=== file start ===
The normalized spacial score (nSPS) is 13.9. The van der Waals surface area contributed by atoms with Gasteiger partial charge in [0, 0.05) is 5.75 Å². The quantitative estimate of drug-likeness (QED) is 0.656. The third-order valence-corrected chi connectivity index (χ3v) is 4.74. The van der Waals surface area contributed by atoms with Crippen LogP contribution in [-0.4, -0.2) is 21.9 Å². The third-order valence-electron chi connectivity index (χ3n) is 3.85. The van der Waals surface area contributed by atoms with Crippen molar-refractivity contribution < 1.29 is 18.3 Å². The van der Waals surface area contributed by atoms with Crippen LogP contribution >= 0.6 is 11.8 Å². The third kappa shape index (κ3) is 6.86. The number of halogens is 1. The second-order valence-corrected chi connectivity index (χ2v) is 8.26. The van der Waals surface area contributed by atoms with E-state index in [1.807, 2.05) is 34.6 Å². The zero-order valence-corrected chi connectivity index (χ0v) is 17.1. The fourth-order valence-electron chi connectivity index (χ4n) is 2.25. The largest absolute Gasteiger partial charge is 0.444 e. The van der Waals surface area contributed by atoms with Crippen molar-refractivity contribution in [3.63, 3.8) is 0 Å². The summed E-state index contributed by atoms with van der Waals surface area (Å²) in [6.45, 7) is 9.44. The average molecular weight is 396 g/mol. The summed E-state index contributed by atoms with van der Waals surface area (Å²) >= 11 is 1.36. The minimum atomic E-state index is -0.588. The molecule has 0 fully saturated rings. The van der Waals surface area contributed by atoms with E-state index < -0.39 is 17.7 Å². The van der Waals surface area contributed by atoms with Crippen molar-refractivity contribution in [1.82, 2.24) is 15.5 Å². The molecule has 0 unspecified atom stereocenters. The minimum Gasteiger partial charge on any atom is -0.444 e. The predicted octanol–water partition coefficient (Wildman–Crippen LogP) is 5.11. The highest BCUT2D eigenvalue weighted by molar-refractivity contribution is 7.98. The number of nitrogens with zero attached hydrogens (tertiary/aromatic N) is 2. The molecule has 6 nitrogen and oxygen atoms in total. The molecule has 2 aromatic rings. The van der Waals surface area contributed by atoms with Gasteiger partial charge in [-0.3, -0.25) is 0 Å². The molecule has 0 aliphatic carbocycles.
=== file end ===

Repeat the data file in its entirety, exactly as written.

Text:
The normalized spacial score (nSPS) is 13.9. The van der Waals surface area contributed by atoms with Gasteiger partial charge in [0, 0.05) is 5.75 Å². The quantitative estimate of drug-likeness (QED) is 0.656. The third-order valence-corrected chi connectivity index (χ3v) is 4.74. The van der Waals surface area contributed by atoms with Crippen LogP contribution in [-0.4, -0.2) is 21.9 Å². The third-order valence-electron chi connectivity index (χ3n) is 3.85. The van der Waals surface area contributed by atoms with Crippen molar-refractivity contribution < 1.29 is 18.3 Å². The van der Waals surface area contributed by atoms with Crippen LogP contribution >= 0.6 is 11.8 Å². The third kappa shape index (κ3) is 6.86. The number of halogens is 1. The second-order valence-corrected chi connectivity index (χ2v) is 8.26. The van der Waals surface area contributed by atoms with E-state index in [1.807, 2.05) is 34.6 Å². The zero-order valence-corrected chi connectivity index (χ0v) is 17.1. The fourth-order valence-electron chi connectivity index (χ4n) is 2.25. The largest absolute Gasteiger partial charge is 0.444 e. The van der Waals surface area contributed by atoms with Crippen molar-refractivity contribution in [3.63, 3.8) is 0 Å². The summed E-state index contributed by atoms with van der Waals surface area (Å²) in [6.45, 7) is 9.44. The average molecular weight is 396 g/mol. The summed E-state index contributed by atoms with van der Waals surface area (Å²) >= 11 is 1.36. The minimum atomic E-state index is -0.588. The molecule has 0 fully saturated rings. The van der Waals surface area contributed by atoms with E-state index < -0.39 is 17.7 Å². The van der Waals surface area contributed by atoms with Crippen molar-refractivity contribution in [1.82, 2.24) is 15.5 Å². The molecule has 0 unspecified atom stereocenters. The minimum Gasteiger partial charge on any atom is -0.444 e. The predicted octanol–water partition coefficient (Wildman–Crippen LogP) is 5.11. The highest BCUT2D eigenvalue weighted by molar-refractivity contribution is 7.98. The number of nitrogens with zero attached hydrogens (tertiary/aromatic N) is 2. The molecule has 6 nitrogen and oxygen atoms in total. The molecule has 2 aromatic rings. The van der Waals surface area contributed by atoms with Gasteiger partial charge in [-0.3, -0.25) is 0 Å². The molecule has 0 aliphatic carbocycles.